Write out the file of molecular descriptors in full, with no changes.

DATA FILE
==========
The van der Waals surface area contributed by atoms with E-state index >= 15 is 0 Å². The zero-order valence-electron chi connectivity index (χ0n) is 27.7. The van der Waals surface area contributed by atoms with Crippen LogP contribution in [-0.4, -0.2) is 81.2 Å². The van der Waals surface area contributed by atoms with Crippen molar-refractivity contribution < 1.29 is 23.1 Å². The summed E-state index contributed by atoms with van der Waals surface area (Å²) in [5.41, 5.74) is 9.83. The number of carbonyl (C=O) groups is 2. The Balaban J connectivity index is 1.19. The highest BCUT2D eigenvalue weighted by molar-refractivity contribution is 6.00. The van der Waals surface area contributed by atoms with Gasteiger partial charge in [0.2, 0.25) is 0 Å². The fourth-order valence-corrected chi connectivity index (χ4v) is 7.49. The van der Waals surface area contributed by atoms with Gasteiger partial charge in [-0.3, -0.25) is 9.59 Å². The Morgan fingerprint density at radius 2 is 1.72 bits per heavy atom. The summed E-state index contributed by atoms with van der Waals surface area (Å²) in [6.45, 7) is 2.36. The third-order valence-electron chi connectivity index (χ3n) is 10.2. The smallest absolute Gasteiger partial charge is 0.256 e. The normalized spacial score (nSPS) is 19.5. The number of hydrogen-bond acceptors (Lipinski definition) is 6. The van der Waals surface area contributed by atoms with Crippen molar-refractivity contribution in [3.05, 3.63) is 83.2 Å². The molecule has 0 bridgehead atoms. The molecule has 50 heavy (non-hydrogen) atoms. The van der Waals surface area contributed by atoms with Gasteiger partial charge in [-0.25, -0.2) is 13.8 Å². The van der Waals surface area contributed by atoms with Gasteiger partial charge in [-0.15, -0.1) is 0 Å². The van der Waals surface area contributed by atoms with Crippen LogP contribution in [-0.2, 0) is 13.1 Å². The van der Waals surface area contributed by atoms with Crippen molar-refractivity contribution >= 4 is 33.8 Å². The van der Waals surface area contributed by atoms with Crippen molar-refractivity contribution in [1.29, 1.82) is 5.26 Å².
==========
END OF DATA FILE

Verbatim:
The van der Waals surface area contributed by atoms with E-state index >= 15 is 0 Å². The zero-order valence-electron chi connectivity index (χ0n) is 27.7. The van der Waals surface area contributed by atoms with Crippen LogP contribution in [-0.4, -0.2) is 81.2 Å². The van der Waals surface area contributed by atoms with Crippen molar-refractivity contribution < 1.29 is 23.1 Å². The summed E-state index contributed by atoms with van der Waals surface area (Å²) in [5.41, 5.74) is 9.83. The number of carbonyl (C=O) groups is 2. The Balaban J connectivity index is 1.19. The highest BCUT2D eigenvalue weighted by molar-refractivity contribution is 6.00. The van der Waals surface area contributed by atoms with Gasteiger partial charge in [0.2, 0.25) is 0 Å². The fourth-order valence-corrected chi connectivity index (χ4v) is 7.49. The van der Waals surface area contributed by atoms with Gasteiger partial charge in [-0.3, -0.25) is 9.59 Å². The Morgan fingerprint density at radius 2 is 1.72 bits per heavy atom. The summed E-state index contributed by atoms with van der Waals surface area (Å²) in [6.45, 7) is 2.36. The third-order valence-electron chi connectivity index (χ3n) is 10.2. The smallest absolute Gasteiger partial charge is 0.256 e. The normalized spacial score (nSPS) is 19.5. The number of hydrogen-bond acceptors (Lipinski definition) is 6. The van der Waals surface area contributed by atoms with Crippen molar-refractivity contribution in [3.05, 3.63) is 83.2 Å². The molecule has 0 bridgehead atoms. The molecule has 50 heavy (non-hydrogen) atoms. The van der Waals surface area contributed by atoms with Gasteiger partial charge in [-0.25, -0.2) is 13.8 Å². The van der Waals surface area contributed by atoms with Gasteiger partial charge in [-0.15, -0.1) is 0 Å². The van der Waals surface area contributed by atoms with Crippen LogP contribution in [-0.2, 0) is 13.1 Å². The van der Waals surface area contributed by atoms with Crippen molar-refractivity contribution >= 4 is 33.8 Å². The van der Waals surface area contributed by atoms with Crippen molar-refractivity contribution in [1.29, 1.82) is 5.26 Å².